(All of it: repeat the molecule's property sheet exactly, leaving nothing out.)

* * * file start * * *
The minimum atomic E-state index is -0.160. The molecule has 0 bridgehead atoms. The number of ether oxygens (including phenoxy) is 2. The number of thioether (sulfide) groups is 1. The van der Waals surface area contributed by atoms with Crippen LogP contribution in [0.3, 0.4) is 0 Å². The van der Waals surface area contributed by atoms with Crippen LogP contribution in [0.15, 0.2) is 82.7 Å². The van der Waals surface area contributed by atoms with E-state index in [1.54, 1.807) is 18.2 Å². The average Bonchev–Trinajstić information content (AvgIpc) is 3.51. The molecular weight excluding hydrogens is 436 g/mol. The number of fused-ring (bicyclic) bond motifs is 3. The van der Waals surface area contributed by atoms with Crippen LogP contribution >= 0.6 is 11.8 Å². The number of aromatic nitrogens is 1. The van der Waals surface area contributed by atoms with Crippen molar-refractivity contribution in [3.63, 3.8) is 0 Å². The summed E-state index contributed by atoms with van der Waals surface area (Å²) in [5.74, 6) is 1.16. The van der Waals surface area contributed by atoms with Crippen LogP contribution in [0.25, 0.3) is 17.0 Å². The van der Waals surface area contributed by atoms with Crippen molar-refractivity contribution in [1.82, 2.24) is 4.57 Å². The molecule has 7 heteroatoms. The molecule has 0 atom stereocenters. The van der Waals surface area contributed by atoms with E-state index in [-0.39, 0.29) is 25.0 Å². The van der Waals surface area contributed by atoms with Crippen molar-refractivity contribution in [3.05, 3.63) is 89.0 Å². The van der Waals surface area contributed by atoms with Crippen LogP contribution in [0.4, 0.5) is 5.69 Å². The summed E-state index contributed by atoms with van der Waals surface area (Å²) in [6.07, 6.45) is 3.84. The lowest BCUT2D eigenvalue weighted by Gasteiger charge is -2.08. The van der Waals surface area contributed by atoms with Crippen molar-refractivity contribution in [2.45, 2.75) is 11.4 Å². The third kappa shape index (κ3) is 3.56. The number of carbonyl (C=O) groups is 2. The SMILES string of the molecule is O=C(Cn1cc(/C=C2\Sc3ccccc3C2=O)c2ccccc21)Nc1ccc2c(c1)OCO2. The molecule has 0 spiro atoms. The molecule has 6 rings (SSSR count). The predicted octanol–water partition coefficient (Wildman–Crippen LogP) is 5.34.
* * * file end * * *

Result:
The minimum atomic E-state index is -0.160. The molecule has 0 bridgehead atoms. The number of ether oxygens (including phenoxy) is 2. The number of thioether (sulfide) groups is 1. The van der Waals surface area contributed by atoms with Crippen LogP contribution in [0.3, 0.4) is 0 Å². The van der Waals surface area contributed by atoms with Crippen LogP contribution in [0.15, 0.2) is 82.7 Å². The van der Waals surface area contributed by atoms with E-state index in [1.54, 1.807) is 18.2 Å². The average Bonchev–Trinajstić information content (AvgIpc) is 3.51. The molecular weight excluding hydrogens is 436 g/mol. The number of fused-ring (bicyclic) bond motifs is 3. The van der Waals surface area contributed by atoms with Crippen LogP contribution >= 0.6 is 11.8 Å². The number of aromatic nitrogens is 1. The van der Waals surface area contributed by atoms with Crippen molar-refractivity contribution in [3.63, 3.8) is 0 Å². The summed E-state index contributed by atoms with van der Waals surface area (Å²) in [5.74, 6) is 1.16. The van der Waals surface area contributed by atoms with Crippen LogP contribution in [0.25, 0.3) is 17.0 Å². The van der Waals surface area contributed by atoms with Crippen molar-refractivity contribution in [1.82, 2.24) is 4.57 Å². The molecule has 7 heteroatoms. The molecule has 0 atom stereocenters. The van der Waals surface area contributed by atoms with E-state index in [-0.39, 0.29) is 25.0 Å². The van der Waals surface area contributed by atoms with Crippen molar-refractivity contribution in [3.05, 3.63) is 89.0 Å². The van der Waals surface area contributed by atoms with Crippen LogP contribution in [0.4, 0.5) is 5.69 Å². The summed E-state index contributed by atoms with van der Waals surface area (Å²) in [6.07, 6.45) is 3.84. The lowest BCUT2D eigenvalue weighted by Gasteiger charge is -2.08. The van der Waals surface area contributed by atoms with Crippen molar-refractivity contribution in [2.45, 2.75) is 11.4 Å². The third kappa shape index (κ3) is 3.56. The number of carbonyl (C=O) groups is 2. The SMILES string of the molecule is O=C(Cn1cc(/C=C2\Sc3ccccc3C2=O)c2ccccc21)Nc1ccc2c(c1)OCO2. The molecule has 0 spiro atoms. The molecule has 6 rings (SSSR count). The predicted octanol–water partition coefficient (Wildman–Crippen LogP) is 5.34.